Just looking – Vauxhall VXR8
Vauxhall's Aussie-derived super saloon is one of the best ways to experience the thrill of driving a V8-engined car
Earlier in the week the evo team was called upon to pick its favourite V8 engines. Among them were Hyabusa-derived screamers, the venerable Rover V8 and a 900-horsepower IndyCar unit, but we are but a small team and couldn’t possibly cover every base given limited space.
Dickie Meaden did sneak in mention of a small-block Chevy V8 though and it’s one that plenty more suggested in the comments. That’s little surprise, given Chevy’s V8 is one of the most numerous of its type available, as well as being highly tuneable and also very reliable.
The difficulty is in finding cars equipped with the small-block V8 in the UK. In a land of expensive fuel and far from expansive roads, smaller engines have tended to dominate, and it takes a certain degree of foolhardiness to run one on anything but a temporary basis.
We welcome foolhardiness though, and welcome the car into which most UK-bound small-blocks have been dropped: the Vauxhall VXR8.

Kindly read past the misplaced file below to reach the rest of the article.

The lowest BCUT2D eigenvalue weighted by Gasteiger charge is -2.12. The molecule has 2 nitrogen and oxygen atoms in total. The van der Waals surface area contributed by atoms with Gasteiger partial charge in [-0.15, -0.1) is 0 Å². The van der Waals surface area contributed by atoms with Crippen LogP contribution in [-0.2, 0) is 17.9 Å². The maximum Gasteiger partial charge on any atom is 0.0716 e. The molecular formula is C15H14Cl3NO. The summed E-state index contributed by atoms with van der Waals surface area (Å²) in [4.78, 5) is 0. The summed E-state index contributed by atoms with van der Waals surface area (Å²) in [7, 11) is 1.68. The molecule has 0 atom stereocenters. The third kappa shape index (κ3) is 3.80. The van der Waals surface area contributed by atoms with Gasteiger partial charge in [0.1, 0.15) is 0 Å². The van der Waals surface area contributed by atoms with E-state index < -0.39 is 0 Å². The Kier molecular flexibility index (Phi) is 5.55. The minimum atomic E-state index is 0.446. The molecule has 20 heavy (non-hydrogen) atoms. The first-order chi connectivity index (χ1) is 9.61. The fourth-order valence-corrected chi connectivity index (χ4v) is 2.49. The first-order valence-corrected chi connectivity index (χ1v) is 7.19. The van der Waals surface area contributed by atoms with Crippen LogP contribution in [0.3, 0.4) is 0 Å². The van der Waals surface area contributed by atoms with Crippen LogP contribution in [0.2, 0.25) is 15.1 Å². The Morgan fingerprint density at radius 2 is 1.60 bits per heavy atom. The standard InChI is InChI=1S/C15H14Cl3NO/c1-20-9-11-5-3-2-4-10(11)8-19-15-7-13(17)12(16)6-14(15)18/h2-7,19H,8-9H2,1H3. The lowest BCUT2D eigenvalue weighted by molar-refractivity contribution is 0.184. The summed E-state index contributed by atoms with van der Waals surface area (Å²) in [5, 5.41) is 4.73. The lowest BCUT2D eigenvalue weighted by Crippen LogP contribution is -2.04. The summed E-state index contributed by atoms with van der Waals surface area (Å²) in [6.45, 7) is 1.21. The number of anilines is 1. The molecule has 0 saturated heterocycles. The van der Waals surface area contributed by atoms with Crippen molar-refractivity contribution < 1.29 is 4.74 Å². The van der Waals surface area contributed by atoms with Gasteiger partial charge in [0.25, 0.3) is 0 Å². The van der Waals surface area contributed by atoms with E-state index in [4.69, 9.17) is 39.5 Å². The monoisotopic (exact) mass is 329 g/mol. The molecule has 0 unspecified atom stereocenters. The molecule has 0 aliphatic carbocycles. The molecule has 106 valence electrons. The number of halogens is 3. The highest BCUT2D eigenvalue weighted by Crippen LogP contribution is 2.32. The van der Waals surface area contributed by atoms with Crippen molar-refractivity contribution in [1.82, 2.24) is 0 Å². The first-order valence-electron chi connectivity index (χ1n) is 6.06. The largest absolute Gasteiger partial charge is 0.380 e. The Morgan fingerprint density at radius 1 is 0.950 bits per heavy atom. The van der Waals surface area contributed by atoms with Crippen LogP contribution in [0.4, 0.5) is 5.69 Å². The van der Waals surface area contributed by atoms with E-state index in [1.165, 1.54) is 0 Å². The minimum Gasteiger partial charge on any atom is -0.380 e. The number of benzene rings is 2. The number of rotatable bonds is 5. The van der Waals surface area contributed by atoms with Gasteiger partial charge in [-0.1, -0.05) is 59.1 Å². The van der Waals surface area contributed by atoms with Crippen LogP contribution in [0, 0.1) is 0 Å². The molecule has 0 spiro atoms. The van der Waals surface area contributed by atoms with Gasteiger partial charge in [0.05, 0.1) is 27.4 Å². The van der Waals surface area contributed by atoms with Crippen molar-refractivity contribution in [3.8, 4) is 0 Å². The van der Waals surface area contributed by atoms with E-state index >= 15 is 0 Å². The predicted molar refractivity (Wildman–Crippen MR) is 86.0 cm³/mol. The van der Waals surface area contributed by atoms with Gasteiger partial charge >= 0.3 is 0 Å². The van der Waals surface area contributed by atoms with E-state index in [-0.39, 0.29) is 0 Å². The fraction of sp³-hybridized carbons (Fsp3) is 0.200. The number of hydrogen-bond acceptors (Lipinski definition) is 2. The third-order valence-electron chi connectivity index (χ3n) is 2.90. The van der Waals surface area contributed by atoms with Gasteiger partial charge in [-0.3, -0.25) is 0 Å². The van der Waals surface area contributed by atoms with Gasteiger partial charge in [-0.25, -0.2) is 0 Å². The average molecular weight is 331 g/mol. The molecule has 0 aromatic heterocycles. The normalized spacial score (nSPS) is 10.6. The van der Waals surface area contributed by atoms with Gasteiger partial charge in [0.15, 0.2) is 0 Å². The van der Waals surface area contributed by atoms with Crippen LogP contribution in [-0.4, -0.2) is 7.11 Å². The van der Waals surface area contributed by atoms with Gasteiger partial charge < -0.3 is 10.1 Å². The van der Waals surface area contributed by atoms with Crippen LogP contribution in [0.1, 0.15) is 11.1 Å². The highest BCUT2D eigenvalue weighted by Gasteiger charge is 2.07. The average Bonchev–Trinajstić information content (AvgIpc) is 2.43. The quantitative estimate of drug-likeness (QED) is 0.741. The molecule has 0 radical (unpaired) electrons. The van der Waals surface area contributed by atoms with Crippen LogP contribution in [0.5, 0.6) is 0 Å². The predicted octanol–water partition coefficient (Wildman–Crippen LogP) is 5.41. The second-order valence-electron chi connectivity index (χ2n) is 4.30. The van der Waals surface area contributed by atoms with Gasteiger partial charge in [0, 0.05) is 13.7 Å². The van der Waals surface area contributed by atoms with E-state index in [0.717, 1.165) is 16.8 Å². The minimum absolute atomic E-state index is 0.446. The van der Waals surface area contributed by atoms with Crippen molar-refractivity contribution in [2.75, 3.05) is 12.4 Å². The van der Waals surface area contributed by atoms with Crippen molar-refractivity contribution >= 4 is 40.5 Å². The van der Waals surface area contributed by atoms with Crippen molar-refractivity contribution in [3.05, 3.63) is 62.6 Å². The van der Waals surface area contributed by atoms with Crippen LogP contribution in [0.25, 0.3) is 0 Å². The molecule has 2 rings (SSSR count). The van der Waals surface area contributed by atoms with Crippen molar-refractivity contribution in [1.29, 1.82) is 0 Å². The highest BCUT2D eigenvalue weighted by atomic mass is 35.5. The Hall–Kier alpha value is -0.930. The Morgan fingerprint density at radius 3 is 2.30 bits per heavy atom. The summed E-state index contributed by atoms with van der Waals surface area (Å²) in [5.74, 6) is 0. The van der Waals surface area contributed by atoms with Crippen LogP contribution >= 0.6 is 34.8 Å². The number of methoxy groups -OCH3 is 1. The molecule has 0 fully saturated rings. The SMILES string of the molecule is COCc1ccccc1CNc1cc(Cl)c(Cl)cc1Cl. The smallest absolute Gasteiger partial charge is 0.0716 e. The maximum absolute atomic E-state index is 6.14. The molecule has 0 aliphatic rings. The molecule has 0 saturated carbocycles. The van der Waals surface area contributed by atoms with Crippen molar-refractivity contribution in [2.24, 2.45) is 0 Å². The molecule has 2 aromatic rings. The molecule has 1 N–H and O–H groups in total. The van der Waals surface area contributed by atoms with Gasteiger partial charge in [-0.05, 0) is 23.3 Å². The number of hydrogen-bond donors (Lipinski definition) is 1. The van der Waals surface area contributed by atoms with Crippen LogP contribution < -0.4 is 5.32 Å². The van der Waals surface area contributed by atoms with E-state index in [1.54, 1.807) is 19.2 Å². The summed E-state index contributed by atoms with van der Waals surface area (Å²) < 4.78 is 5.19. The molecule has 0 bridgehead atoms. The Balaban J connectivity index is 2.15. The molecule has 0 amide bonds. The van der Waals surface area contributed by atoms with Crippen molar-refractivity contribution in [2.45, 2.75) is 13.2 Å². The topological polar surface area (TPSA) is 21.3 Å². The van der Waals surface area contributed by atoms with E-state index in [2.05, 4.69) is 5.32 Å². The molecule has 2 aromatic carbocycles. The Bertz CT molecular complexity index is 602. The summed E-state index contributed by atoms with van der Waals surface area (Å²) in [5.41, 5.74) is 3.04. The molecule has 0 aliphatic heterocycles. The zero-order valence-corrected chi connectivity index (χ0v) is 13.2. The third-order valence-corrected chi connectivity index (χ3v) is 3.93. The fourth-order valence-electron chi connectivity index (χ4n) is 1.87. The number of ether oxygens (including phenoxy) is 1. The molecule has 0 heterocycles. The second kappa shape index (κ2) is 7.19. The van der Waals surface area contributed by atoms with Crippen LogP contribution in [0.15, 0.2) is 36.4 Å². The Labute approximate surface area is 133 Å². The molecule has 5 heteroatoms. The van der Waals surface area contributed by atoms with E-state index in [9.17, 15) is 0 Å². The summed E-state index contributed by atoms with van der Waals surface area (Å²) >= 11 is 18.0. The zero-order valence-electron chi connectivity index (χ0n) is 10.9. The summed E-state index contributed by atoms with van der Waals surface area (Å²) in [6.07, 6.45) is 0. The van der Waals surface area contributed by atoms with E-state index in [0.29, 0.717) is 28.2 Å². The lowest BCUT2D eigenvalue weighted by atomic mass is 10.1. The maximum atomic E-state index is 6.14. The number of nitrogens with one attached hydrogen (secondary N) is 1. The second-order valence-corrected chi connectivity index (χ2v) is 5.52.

Corvettes, Camaros and the earlier Vauxhall Monaro (nee Holden) all used a similar powerplant, but the LS2 in the VXR8 has been the UK’s most prominent taste of small block power.
Simple in design but hardy and powerful, the LS V8 has made the VXR8 something of a shining beacon of desirability in Vauxhall’s otherwise dreary range.
That’s been taken further in recent years with the LSA – a supercharged V8 also used in the US-spec Chevrolet Camaro ZL1, and turned the VXR8 into a car to put the willies up BMW M5s and E63 Mercs, but while the Vauxhall undoubtedly offers great value next to cars like that, a £55,500 price tag is stil out of the reach of most.
The £17,750 of this red 2007 example, for sale with Parkway Motor Group in Mansfield (through Classic and Performance Car), is much more like it. The VXR8’s styling has changed little in the past decade so there’s little to mark it out as an older car and while it lacks the LSA’s supercharger the LS2’s 412bhp is hardly weedy.
Kit levels are high – you get electrically adjustable seats, climate control, parking sensors and more – and the car appears, outwardly at least, to be in good condition. There’s a full service history to back that up.
There are cheaper ways to buy a V8 of course – old BMW 540s and Lexus LS400s are still plentiful – but if you want a taste of the reason evo loves a good V8 engine, the VXR8 is a great introduction.